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23 May 2018, 09:09 | Franklin Nunez
'Recipe for authoritarianism': Amazon under fire for selling face-recognition software to police
After the attention, other law enforcement agencies in Oregon, Arizona and California began to reach to Washington County to learn more about how it was using Amazon's system, emails show.
The current version of the Rekognition website advertises the service as a drop-in solution to process image and video data to find missing persons, text in images, famous persons (celebrities) in submitted content, and "unsafe" content in user-submitted images and videos. The letter was paired with the results of Freedom of Information Act requests the ACLU filed in three states, revealing documents that show that the agencies that have been using the software so far are enjoying it, and are paying relatively little for it.
The ACLU released documents showing correspondence with police departments in Florida, Arizona and other states on Rekognition, which operated by the Amazon Web Services unit of the U.S. tech giant.
The documents in question highlight Washington County's database of 300,000 mug shot photos and a mobile app designed specifically for deputies to cross-reference faces.
On Tuesday, The American Civil Liberties Union along with more than twelve other civil rights organizations has asked Amazon to halt to the selling of Rekognition to law enforcement entities. "With Rekognition, Amazon delivers these unsafe surveillance powers directly to the government". It has even offered free consulting to agencies expressing an interest in Rekognition. Furthermore, this technology is quite cheap, with estimated costs for the two law enforcement agencies that have deployed it being placed at around a few tens of dollars per month.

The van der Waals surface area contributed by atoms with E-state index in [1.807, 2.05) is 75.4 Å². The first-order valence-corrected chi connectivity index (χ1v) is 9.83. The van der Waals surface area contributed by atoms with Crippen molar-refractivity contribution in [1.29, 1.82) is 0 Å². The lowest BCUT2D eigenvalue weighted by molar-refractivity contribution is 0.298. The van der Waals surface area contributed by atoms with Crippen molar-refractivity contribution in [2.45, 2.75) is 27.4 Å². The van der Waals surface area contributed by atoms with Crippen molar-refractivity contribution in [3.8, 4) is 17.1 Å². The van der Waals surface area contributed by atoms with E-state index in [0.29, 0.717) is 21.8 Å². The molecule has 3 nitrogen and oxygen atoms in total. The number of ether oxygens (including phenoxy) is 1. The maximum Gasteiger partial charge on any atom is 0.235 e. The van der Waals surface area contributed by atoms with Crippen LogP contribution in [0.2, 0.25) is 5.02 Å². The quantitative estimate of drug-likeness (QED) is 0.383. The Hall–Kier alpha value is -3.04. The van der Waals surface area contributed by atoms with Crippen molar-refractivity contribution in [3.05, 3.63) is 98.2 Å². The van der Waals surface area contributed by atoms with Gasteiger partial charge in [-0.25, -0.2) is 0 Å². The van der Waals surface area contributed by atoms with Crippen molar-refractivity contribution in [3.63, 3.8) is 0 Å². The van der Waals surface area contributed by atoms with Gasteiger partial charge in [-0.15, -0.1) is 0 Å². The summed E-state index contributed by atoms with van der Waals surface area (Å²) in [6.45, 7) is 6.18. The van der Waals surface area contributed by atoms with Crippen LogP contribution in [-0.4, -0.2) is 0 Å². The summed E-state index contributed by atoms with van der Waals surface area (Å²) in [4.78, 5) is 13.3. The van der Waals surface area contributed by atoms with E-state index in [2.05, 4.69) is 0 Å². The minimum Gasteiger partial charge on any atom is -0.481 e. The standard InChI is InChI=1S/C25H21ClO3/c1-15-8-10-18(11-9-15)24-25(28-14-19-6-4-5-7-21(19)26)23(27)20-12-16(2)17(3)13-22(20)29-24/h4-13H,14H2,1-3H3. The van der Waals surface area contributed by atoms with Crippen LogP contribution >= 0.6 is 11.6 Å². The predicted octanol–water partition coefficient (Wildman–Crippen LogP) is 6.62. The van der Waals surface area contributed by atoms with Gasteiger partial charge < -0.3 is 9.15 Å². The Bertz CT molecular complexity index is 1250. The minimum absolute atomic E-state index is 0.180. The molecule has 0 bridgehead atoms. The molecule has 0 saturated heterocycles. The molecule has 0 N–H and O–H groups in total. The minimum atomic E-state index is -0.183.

But Amazon pushed back in an emailed statement about the program, saying that it had "many useful applications in the real world" and that the firm "requires that customers comply with the law and be responsible when they use" its products. Despite all of this, Amazon imposes no meaningful restrictions on how governments can use Rekognition.
The obvious concern is that it will be used by the authorities to keep track of citizens engaged in lawful protests and demonstrations and used to target undesirable elements, however those might be defined, with a consequent chilling effect on democratic rights. A spokesman for the Orlando Police Departmentsaid the department was testing Amazon's service but had no plans to use the technology to track the location of elected officials.
"Our quality of life would be much worse today if we outlawed new technology because some people could choose to abuse the technology", the company's statement said. "They have cameras all over the city".
In a presentation from a developer conference in Seoul, South Korea, Amazon's Ranju Das said, "It's about recognizing people, it's about tracking people, and then it's about doing this in real time, so that the law enforcement officers. can be then alerted in real time to events that are happening". "Imagine if customers couldn't buy a computer because it was possible to use that computer for illegal purposes?"
Your first reaction to this might be to wonder why Amazon has facial recognition software in the first place - after all, it doesn't seem to be part of its core business model. "The ACLU might consider this the government getting in bed with big data", one Washington county employee wrote in an email.
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